It's an age-old problem that's been with us for ages. You raise your kids to be independent adults, but...what if something goes wrong?
What if, for instance, they lose their job, suddenly run out of cash and need help? Or what if they got in over their heads financially with credit card debt and need a loan to help pay off their debt?
Do you look the other way and let the chips fall where they may, even if that means they wind up on the streets? Or do you help them out? And what if they need a lot of help? How far should you go to get them out of the bind they're in? And at what dollar amount are you really helping them out, or just enabling them to continue their financially unsound lifestyle?
That's a lot of questions (even from me!), but quite likely, these are questions that are being asked in more households than you might imagine. In the summer of 2008, for instance, before the Great Recession truly kicked in (although the economy officially began going south in December 2007), The Today Show ran a piece about "sandwich lenders" -- adults who were being financially squeezed by adult kids who needed a loan and elderly parents who needed financial assistance.
The report said that Virgin Money US, a firm that formalizes loans between relatives, estimated based on data from the Federal Reserve Board that about $53 billion in loans are made between family members every year.
And just last December, CreditCards.com conducted a poll that showed that two out of every five parents in the U.S. are giving their adult children money. Most common money bailouts? Auto loans, with medical bills coming in second, followed by help with utilities, credit card payments, student loans and mortgages.
I wish I could say I had no experience in this matter, but I do. It's not much of a secret to any regular WalletPop reader that I've had my share of financial troubles over the years, and, yes, that's included going to the Bank of Mom and Dad. (In fact, as an example of how pervasive borrowing from parents seems to be, there's even a reality TV series on SOAPNet , which debuted last September, called Bank of Mom and Dad.)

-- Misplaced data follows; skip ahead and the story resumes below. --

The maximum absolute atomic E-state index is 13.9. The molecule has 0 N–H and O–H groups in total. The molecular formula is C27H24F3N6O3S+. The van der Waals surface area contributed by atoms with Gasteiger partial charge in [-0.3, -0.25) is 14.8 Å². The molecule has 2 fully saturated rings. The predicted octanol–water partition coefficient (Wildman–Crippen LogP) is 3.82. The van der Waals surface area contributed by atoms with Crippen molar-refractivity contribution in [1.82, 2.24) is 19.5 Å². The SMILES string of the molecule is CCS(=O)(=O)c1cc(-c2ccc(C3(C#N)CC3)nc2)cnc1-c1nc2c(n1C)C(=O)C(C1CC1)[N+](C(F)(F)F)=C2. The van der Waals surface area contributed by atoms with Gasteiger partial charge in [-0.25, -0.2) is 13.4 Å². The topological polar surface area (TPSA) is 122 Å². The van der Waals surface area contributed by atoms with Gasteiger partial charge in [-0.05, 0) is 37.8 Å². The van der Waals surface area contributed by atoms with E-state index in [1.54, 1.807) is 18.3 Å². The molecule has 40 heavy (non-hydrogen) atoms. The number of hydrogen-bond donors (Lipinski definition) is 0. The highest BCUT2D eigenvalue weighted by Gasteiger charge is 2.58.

So I figure I'm as much an expert on the topic as anyone, and I thought I'd offer three, been-there-done-that suggestions to parents and adult children who ultimately find themselves in the middle of a family financial transaction.
Make the transaction as businesslike as possible. I've interviewed quite a few people about this topic, and they all say the same thing. "In my experience, such loans are most successful when they're executed with a written contract, specifying all terms of the loan -- for example, the amount of the loan, any interest charged and the payback schedule -- and are signed by both parents and adult children," offers Carleton Kendrick Ed.M., LCSW, a family therapist and co-author of "Take Out Your Nose Ring, Honey, We're Going to Grandma's!"
Tina B. Tessina, (AKA "Dr. Romance") a psychotherapist and author of "Money, Sex and Kids: Stop Fighting About the Three Things that Can Ruin Your Marriage," says pretty much the same thing. "If you want your adult children to be independent, self-sufficient grownups, you need to be very careful about loaning them money," warns Tessina. "All money transactions should be businesslike, with a signed note and a repayment schedule. Of course, things are different in the case of a catastrophic illness or a disaster, but it's still important not to cause feelings of unfairness among siblings, dependency in your children, and the lack of self-esteem taking charity brings."
With all that said, I'll cop to not being very businesslike in my transactions with my parents when I've had to go to them in the past and ask for a loan. We never had any sort of contract, but fortunately, it wasn't needed. I've always understood that if I want my self-respect back, I needed to pay them back, and that's exactly what I've done.